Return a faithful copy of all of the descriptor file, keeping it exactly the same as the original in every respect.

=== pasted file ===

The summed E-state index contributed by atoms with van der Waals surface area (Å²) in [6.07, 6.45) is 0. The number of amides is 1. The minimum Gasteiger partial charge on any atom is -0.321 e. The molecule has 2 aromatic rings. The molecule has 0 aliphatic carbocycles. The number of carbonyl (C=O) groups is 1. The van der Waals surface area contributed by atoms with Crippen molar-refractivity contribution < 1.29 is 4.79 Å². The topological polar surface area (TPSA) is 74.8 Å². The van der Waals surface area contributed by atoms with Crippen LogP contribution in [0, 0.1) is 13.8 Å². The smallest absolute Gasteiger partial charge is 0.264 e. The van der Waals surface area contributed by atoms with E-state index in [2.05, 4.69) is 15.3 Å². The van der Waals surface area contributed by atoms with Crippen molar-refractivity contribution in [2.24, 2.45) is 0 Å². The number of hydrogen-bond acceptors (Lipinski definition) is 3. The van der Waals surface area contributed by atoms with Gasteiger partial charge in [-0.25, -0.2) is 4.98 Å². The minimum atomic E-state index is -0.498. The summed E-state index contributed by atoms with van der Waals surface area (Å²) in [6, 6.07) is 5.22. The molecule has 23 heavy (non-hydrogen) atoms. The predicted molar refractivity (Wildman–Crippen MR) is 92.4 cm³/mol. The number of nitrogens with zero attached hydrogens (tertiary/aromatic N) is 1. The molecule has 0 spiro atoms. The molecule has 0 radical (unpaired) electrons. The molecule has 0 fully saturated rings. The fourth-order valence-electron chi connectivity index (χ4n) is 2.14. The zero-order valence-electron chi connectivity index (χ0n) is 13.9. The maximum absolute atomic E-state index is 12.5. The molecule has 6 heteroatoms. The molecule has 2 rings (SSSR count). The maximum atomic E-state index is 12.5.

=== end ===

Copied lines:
The summed E-state index contributed by atoms with van der Waals surface area (Å²) in [6.07, 6.45) is 0. The number of amides is 1. The minimum Gasteiger partial charge on any atom is -0.321 e. The molecule has 2 aromatic rings. The molecule has 0 aliphatic carbocycles. The number of carbonyl (C=O) groups is 1. The van der Waals surface area contributed by atoms with Crippen molar-refractivity contribution < 1.29 is 4.79 Å². The topological polar surface area (TPSA) is 74.8 Å². The van der Waals surface area contributed by atoms with Crippen LogP contribution in [0, 0.1) is 13.8 Å². The smallest absolute Gasteiger partial charge is 0.264 e. The van der Waals surface area contributed by atoms with E-state index in [2.05, 4.69) is 15.3 Å². The van der Waals surface area contributed by atoms with Crippen molar-refractivity contribution in [2.24, 2.45) is 0 Å². The number of hydrogen-bond acceptors (Lipinski definition) is 3. The van der Waals surface area contributed by atoms with Gasteiger partial charge in [-0.25, -0.2) is 4.98 Å². The minimum atomic E-state index is -0.498. The summed E-state index contributed by atoms with van der Waals surface area (Å²) in [6, 6.07) is 5.22. The molecule has 23 heavy (non-hydrogen) atoms. The predicted molar refractivity (Wildman–Crippen MR) is 92.4 cm³/mol. The number of nitrogens with zero attached hydrogens (tertiary/aromatic N) is 1. The molecule has 0 spiro atoms. The molecule has 0 radical (unpaired) electrons. The molecule has 0 fully saturated rings. The fourth-order valence-electron chi connectivity index (χ4n) is 2.14. The zero-order valence-electron chi connectivity index (χ0n) is 13.9. The maximum absolute atomic E-state index is 12.5. The molecule has 6 heteroatoms. The molecule has 2 rings (SSSR count). The maximum atomic E-state index is 12.5.